Summer is the time for cookouts, visits to relatives you have seen since last summer. For some people is a time to take vacation and see other states and other parts of the world..
What is “the summer slide” The “summer slide” occurs when students lose some of the math and reading skills that they gained during the school year. For many schools across the country, the year is over, and for others the time is approaching. Thoughts of summer fun fill the minds of students and parents alike. After all, who wouldn’t look forward to beautiful weather and the promise of relaxation, vacations and fun?
According to The National Summer Learning Association which is the only national organization exclusively focused on closing the achievement gap by increasing access to high-quality summer learning opportunities to young people, students who take the entire summer off studies don’t remain stagnant but actually lose two months of grade-level equivalency in mathematical computation skills, and they score lower on generalized tests. Low-income students are even more susceptible to falling behind: More than half of the achievement gap between lower- and higher-income youths can be explained by unequal access to summer learning opportunities. As a result, low-income youths are less likely to graduate from high school or enter college, according to a study published by John Hopkins University sociologists.
This year - Summer Learning Day, is Friday, June 19 - NSLA is asking everyone—programs, families, schools, educators, policymakers, businesses—to make summer a season of learning by pledging to #KeepKidsLearning.
National Summer Learning Day is supported by elected officials and policymakers, public agencies, nonprofit organizations, schools, universities, museums, libraries, and summer camps across the country.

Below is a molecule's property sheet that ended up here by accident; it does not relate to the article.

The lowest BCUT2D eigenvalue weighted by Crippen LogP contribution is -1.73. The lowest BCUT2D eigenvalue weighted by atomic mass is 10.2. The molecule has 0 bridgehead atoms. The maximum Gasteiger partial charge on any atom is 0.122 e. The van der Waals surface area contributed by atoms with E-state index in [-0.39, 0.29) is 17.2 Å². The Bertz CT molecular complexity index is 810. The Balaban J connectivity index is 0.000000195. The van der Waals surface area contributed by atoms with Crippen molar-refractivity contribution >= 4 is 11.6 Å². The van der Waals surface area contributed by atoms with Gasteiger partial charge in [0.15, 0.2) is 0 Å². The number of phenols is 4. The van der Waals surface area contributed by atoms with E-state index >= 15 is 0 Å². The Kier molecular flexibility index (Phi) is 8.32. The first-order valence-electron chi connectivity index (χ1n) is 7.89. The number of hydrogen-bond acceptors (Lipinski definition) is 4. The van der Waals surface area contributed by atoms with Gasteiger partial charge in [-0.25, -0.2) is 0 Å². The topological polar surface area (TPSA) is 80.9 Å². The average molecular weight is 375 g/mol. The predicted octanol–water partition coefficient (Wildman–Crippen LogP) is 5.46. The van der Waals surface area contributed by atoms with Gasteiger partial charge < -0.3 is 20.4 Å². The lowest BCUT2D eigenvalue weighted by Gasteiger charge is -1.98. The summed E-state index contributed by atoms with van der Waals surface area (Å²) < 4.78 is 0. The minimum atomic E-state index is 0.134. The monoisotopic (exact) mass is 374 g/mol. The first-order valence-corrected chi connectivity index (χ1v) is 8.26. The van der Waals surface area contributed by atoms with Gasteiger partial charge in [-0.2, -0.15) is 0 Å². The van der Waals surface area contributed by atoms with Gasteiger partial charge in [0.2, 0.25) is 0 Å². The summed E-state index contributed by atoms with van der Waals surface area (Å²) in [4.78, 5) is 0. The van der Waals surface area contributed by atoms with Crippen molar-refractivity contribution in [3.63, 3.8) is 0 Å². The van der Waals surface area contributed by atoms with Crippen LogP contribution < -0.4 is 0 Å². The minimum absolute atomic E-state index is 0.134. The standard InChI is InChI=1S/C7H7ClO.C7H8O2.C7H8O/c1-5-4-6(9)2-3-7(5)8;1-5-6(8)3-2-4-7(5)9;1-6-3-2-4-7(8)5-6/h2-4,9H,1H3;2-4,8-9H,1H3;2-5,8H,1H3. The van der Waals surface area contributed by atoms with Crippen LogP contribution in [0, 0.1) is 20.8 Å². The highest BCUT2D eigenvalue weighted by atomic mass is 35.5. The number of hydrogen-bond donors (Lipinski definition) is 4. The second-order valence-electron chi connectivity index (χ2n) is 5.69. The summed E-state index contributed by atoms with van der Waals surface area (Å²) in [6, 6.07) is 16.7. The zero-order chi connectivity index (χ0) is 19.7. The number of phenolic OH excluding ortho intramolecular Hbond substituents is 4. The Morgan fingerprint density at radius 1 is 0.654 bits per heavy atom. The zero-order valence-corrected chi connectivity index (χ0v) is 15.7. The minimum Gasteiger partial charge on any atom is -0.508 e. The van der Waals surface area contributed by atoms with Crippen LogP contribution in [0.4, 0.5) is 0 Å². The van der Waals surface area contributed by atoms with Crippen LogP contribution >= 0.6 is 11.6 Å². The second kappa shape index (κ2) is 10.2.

Suggested ways to prevent "Summer Slide":
Read EVERY day! Read non-fiction, fiction, e-books, poetry, newspapers and read out loud! For most children, twenty minutes is an appropriate amount of time to read for a child who is an independent reader. Most libraries have a wonderful summer reading program with incentives and rewards for books read over the summer.
Plan Meals and Cook with your children. This is one of the best ways to integrate math, reading and following directions. Let your child design the menu too! Help your child put together their favorite recipes in a cookbook. Have the child look in refrigerator and cupboards to see what items are needed and make the list.
Grocery Shopping- make math fun. Let your child help with the grocery shopping. Let him/her decide the better value for a particular item you buy. Use produce department to calculate the cost of vegetables and fruit per pound. Grocery shopping also enhances reading skills with label reading.
Join the local museum and zoo! Become members of your local museum and zoo. Most museums and zoos have membership benefits that include free admission and special invitations to events throughout the year. A great way to spend summer days!
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